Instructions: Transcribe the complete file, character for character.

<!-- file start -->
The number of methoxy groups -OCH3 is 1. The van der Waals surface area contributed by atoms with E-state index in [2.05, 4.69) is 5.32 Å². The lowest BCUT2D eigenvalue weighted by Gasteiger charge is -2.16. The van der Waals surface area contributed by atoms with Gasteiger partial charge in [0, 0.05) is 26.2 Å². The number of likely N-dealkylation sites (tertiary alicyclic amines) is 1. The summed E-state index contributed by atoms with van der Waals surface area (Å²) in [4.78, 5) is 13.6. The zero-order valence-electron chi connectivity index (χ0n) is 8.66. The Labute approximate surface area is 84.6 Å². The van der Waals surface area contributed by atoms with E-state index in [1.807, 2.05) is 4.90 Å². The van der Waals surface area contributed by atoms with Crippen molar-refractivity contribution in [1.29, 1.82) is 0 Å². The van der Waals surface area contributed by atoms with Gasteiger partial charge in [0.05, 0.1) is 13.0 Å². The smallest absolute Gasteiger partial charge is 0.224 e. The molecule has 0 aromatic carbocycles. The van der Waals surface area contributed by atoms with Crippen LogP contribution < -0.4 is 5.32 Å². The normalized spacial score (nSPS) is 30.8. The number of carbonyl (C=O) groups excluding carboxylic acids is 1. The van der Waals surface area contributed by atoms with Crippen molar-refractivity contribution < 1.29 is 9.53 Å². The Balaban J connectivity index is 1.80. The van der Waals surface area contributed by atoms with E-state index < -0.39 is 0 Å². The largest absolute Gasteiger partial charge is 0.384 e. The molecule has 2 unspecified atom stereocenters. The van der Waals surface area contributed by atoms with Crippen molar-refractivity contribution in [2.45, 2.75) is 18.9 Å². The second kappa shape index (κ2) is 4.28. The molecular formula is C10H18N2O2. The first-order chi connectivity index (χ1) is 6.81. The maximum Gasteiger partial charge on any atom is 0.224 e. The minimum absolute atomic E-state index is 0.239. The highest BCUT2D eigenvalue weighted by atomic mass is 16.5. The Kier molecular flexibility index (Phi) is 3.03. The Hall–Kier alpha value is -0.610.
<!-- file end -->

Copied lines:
The number of methoxy groups -OCH3 is 1. The van der Waals surface area contributed by atoms with E-state index in [2.05, 4.69) is 5.32 Å². The lowest BCUT2D eigenvalue weighted by Gasteiger charge is -2.16. The van der Waals surface area contributed by atoms with Gasteiger partial charge in [0, 0.05) is 26.2 Å². The number of likely N-dealkylation sites (tertiary alicyclic amines) is 1. The summed E-state index contributed by atoms with van der Waals surface area (Å²) in [4.78, 5) is 13.6. The zero-order valence-electron chi connectivity index (χ0n) is 8.66. The Labute approximate surface area is 84.6 Å². The van der Waals surface area contributed by atoms with E-state index in [1.807, 2.05) is 4.90 Å². The van der Waals surface area contributed by atoms with Crippen molar-refractivity contribution in [1.29, 1.82) is 0 Å². The van der Waals surface area contributed by atoms with Gasteiger partial charge in [0.05, 0.1) is 13.0 Å². The smallest absolute Gasteiger partial charge is 0.224 e. The molecule has 0 aromatic carbocycles. The van der Waals surface area contributed by atoms with Crippen LogP contribution < -0.4 is 5.32 Å². The normalized spacial score (nSPS) is 30.8. The number of carbonyl (C=O) groups excluding carboxylic acids is 1. The van der Waals surface area contributed by atoms with Crippen molar-refractivity contribution < 1.29 is 9.53 Å². The Balaban J connectivity index is 1.80. The van der Waals surface area contributed by atoms with E-state index < -0.39 is 0 Å². The largest absolute Gasteiger partial charge is 0.384 e. The molecule has 2 unspecified atom stereocenters. The van der Waals surface area contributed by atoms with Crippen molar-refractivity contribution in [2.45, 2.75) is 18.9 Å². The second kappa shape index (κ2) is 4.28. The molecular formula is C10H18N2O2. The first-order chi connectivity index (χ1) is 6.81. The maximum Gasteiger partial charge on any atom is 0.224 e. The minimum absolute atomic E-state index is 0.239. The highest BCUT2D eigenvalue weighted by atomic mass is 16.5. The Kier molecular flexibility index (Phi) is 3.03. The Hall–Kier alpha value is -0.610.